Prepare: When you're ready to eat it, remove any damaged leaves and chop off the root ball so that the leaves are loose. Gently wash the leaves in a colander under low water pressure. Pat dry or use a salad spinner to dry, then simply chop and add your favorite dressing and other salad toppings!

Acorn squash from Gundermann Acres

Acorn squash is a type of winter squash with yellow-gold flesh and a sweet, nutty flavor. It is high in antioxidants that help fight free radical damage. Many people don't know that the skin of acorn squash is actually edible!

Wash and store: Make sure that the acorn squash is completely dry. Store it in a cool, dark area such as a kitchen cupboard, and consume within a month.

Prepare: Rinse the squash with running water. Place acorn squash on cutting board and use a large, sharp knife to cut in half lengthwise. Scoop out seeds, then bake according to your recipe (cooking time varies with the size of the squash.) Add a little bit of olive oil and salt before baking for a simple dish, or for a full meal try stuffing the two halves of the squash with sausage or quinoa and vegetables.

Serrano peppers from Farmshare Austin

Serrano peppers get their name from the infamous mountains (sierras) of the Mexican states Puebla and Hidalgo, where the pepper was first grown. They are slightly smaller and spicier than their cousin, the jalepeño pepper. These serrano peppers were grown by Farmer Starter students at Farmshare Austin. You can read more about Farmshare Austin below!

Wash and store: Store peppers in the fridge before washing them! Added moisture will make them rot faster. Place them loose or in a mesh bag (not an airtight bag) in the crisper drawer of your fridge.

Prepare: To avoid the hot pepper burning your skin or eyes when chopping, we recommend wearing gloves or coating your fingers in cooking oil to create a barrier for the capsaicin. Though the spiciness of the serrano pepper can be intimidating at first glance, their smoky yet crisp flavor will elevate any dish. Serranos are best when roasted and can also be served pan cooked or raw as a garnish. Try incorporating the pepper into your favorite sauce, salsa, or relish!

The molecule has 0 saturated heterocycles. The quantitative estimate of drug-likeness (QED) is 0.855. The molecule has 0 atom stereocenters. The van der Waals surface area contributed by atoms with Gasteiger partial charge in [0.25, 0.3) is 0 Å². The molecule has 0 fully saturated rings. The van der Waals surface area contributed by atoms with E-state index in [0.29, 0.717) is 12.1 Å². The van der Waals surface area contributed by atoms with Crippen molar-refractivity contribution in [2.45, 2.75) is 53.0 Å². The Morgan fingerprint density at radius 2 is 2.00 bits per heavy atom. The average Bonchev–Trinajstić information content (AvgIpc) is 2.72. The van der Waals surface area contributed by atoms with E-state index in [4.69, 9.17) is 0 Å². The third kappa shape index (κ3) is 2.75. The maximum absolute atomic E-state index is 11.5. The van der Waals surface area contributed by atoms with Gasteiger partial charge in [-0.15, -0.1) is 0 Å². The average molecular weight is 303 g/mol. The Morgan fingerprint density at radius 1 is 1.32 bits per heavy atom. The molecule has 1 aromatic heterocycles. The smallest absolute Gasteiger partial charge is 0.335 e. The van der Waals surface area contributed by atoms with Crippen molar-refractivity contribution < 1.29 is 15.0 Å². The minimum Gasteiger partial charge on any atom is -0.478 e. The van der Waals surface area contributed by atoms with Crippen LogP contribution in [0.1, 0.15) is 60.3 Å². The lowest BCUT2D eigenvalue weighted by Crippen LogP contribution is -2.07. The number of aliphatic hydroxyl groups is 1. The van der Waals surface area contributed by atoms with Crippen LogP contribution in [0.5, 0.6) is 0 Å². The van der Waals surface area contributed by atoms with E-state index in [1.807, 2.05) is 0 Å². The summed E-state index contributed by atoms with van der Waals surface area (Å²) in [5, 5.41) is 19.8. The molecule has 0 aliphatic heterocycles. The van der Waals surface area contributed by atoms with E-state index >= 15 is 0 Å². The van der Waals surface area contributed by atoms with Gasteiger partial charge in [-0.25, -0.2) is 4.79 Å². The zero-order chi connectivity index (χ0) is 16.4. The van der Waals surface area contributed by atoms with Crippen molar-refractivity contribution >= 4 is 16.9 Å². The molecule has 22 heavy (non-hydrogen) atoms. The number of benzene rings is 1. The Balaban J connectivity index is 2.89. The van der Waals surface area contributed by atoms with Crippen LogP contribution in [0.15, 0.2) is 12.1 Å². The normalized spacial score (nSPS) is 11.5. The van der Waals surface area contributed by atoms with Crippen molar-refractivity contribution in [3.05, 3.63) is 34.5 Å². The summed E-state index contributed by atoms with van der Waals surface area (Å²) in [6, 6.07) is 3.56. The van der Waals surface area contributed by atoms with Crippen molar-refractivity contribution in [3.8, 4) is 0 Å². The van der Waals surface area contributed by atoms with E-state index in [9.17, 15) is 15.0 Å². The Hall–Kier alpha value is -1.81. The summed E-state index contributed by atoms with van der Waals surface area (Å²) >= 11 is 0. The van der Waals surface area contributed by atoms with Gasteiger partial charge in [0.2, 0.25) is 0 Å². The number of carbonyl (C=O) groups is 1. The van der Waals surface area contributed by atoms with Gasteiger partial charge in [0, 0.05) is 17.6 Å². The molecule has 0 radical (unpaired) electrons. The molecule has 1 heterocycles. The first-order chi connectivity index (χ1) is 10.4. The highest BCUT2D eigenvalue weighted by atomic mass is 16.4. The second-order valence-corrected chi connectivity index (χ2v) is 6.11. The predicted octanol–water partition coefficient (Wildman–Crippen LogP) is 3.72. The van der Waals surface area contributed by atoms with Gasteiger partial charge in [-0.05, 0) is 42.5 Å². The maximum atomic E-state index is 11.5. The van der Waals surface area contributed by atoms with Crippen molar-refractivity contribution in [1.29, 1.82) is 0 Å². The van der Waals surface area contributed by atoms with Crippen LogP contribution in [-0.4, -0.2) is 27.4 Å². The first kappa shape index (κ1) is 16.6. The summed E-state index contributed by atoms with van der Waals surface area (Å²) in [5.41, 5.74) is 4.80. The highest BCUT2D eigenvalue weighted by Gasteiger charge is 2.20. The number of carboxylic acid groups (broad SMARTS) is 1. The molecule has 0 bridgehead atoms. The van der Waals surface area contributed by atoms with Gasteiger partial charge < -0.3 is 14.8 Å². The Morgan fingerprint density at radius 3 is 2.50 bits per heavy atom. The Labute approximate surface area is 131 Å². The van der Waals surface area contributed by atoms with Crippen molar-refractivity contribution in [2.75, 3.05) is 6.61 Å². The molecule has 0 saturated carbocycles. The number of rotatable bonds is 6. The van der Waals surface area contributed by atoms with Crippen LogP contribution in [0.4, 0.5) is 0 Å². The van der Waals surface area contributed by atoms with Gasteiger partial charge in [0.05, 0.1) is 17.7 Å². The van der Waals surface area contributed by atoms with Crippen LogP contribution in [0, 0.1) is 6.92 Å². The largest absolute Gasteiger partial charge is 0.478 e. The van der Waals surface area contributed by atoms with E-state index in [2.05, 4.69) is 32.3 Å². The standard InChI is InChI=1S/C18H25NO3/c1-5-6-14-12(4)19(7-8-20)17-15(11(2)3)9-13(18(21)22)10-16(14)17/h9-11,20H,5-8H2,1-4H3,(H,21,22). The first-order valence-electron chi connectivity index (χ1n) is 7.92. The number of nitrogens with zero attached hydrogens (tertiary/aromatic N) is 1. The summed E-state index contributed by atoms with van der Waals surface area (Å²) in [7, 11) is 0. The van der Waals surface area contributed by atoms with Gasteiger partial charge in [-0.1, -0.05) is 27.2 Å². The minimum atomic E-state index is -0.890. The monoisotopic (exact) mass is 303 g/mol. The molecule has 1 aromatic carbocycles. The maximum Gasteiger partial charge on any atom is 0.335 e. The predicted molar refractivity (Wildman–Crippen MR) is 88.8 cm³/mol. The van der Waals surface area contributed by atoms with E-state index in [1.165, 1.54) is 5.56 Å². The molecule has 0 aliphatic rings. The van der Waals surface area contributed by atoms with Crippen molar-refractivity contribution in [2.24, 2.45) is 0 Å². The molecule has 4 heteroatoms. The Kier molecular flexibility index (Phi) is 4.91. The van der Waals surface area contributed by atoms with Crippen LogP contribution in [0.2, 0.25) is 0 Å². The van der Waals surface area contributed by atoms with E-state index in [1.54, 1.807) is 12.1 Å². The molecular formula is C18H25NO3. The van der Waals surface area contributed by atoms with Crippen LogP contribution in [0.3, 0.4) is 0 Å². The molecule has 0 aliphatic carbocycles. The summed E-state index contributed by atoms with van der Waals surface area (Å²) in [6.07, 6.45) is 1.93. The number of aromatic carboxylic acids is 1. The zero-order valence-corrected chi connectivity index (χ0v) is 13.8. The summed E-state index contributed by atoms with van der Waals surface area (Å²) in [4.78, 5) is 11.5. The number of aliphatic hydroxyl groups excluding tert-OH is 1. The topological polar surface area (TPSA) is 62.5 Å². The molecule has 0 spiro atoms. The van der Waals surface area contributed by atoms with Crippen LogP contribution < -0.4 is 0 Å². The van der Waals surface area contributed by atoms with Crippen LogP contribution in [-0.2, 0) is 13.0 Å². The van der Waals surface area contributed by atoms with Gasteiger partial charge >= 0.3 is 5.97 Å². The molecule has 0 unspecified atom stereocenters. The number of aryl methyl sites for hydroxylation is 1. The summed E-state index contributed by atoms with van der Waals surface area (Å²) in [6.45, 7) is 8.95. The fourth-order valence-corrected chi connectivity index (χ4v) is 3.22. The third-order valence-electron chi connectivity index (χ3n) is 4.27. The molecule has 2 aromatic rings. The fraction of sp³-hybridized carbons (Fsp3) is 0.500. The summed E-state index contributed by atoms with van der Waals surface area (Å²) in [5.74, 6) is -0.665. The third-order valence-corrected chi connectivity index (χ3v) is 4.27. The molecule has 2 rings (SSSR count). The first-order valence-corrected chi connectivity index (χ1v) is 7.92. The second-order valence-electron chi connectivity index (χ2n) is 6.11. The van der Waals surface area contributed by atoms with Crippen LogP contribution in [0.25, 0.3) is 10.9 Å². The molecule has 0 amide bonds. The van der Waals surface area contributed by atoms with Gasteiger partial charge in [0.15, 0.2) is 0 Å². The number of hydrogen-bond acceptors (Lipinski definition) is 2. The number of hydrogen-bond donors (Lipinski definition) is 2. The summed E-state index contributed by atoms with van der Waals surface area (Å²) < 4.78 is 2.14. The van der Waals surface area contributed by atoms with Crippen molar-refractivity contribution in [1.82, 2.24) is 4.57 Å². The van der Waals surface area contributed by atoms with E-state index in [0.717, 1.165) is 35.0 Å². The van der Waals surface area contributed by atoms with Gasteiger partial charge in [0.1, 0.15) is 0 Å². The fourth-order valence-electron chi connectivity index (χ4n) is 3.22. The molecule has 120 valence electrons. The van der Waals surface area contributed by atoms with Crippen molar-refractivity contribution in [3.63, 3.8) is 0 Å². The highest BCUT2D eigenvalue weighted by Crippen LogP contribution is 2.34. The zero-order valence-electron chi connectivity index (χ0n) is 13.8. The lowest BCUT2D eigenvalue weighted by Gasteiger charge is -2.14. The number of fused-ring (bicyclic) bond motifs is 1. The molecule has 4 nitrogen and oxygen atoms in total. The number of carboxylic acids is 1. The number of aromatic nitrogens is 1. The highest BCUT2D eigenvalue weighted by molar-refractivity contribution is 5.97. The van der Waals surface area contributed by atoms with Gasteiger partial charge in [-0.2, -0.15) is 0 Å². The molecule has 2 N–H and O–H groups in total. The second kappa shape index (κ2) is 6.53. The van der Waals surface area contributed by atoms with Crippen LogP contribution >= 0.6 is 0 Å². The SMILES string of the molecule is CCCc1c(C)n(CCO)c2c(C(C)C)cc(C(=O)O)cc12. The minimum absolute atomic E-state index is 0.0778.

Grilled corn & peach salsa

1) Preheat a grill pan or grill to medium-high & coat with olive oil

2) Grill shucked corn until grill marks appear (4-5 min) & halved peaches 1 1/2 min on each side

3) Once the corn has cooled, use a sharp knife to remove the kernels into a bowl

4) Combine corn, chopped peaches, 1 1/2 c. halved cherry tomatoes, 1 clove minced garlic, 1/4 c. chopped red onion, juice of 1/2 lime, chopped cilantro, 1 Tbsp olive oil, chopped serrano pepper to taste, honey to taste, & salt to taste

5) Serve with tortilla chips or on top of bibb lettuce

Sweet or savory baked acorn squash

1) Preheat oven to 400°, cut squash in half lengthwise, & scoop out the seeds

2) For a sweet recipe, spread butter on the inside of each squash half & sprinkle with 1 tbsp. brown sugar, 1/4 tsp. cinnamon, & a small pinch of salt. For a savory recipe, spread olive oil on the inside of each squash half & sprinkle with 1/4 tsp. paprika, & a small pinch of salt and pepper.

3) Place squash cut side up on a large baking sheet & roast until fork tender, 40-55 min depending on the size of the squash

Serrano peach jam

1) Chop 1 lb peaches (approximately the amount in your box) into 1/2 inch pieces

2) Mince 1 serrano pepper. To avoid the hot pepper burning your skin or eyes, we recommend wearing gloves or coating your fingers in cooking oil to create a barrier for the capsaicin.

3) In a medium-sized saucepan, combine the peaches & serrano pepper with the juice of 1 lemon & 1 c. sugar. Cover the saucepan & let it sit for at least 20 min until the sugar starts to break down the peaches & draw out their liquid, or you can refrigerate the mixture overnight.

4) Bring the mixture to a boil for 1 min over medium-high heat, stirring to make sure it does not burn on the bottom

5) Reduce to a simmer & cook for 10-15 min until the peaches are completely soft & the contents are reduced by 1/3. Keep stirring so that nothing burns. If needed, mash the peaches to create a more jam-like consistency.

6) Reduce to low heat & let the jam reduce by 1/2, stirring occasionally

7) Remove from heat & let cool before storing in an airtight container in the fridge. As the jam cools, it will become a firmer consistency. This jam should be refrigerated, not canned for long-term storage.

Meet your growers: Farmshare Austin

The serrano peppers in your box were grown by Farmer Starter students at Farmshare Austin! Farmshare Austin is a nonprofit organization with the mission of growing a healthy local food community by increasing food access, teaching new farmers, and preserving farmland. Each season they have an immersive farmer training program called Farmer Starter, which is designed to provide aspiring farmers with the essential skills and training needed to manage a sustainable farming business. Much of the food grown by the Farmer Starter students gets distributed directly to neighborhoods experiencing barriers to food access by bringing mobile farmers markets directly to those neighborhoods, priced affordably through a partnership with the City of Austin's Fresh for Less Initiative. We love that Farmshare Austin is addressing barriers to food access and helping to provide convenient access to healthy, sustainably grown food!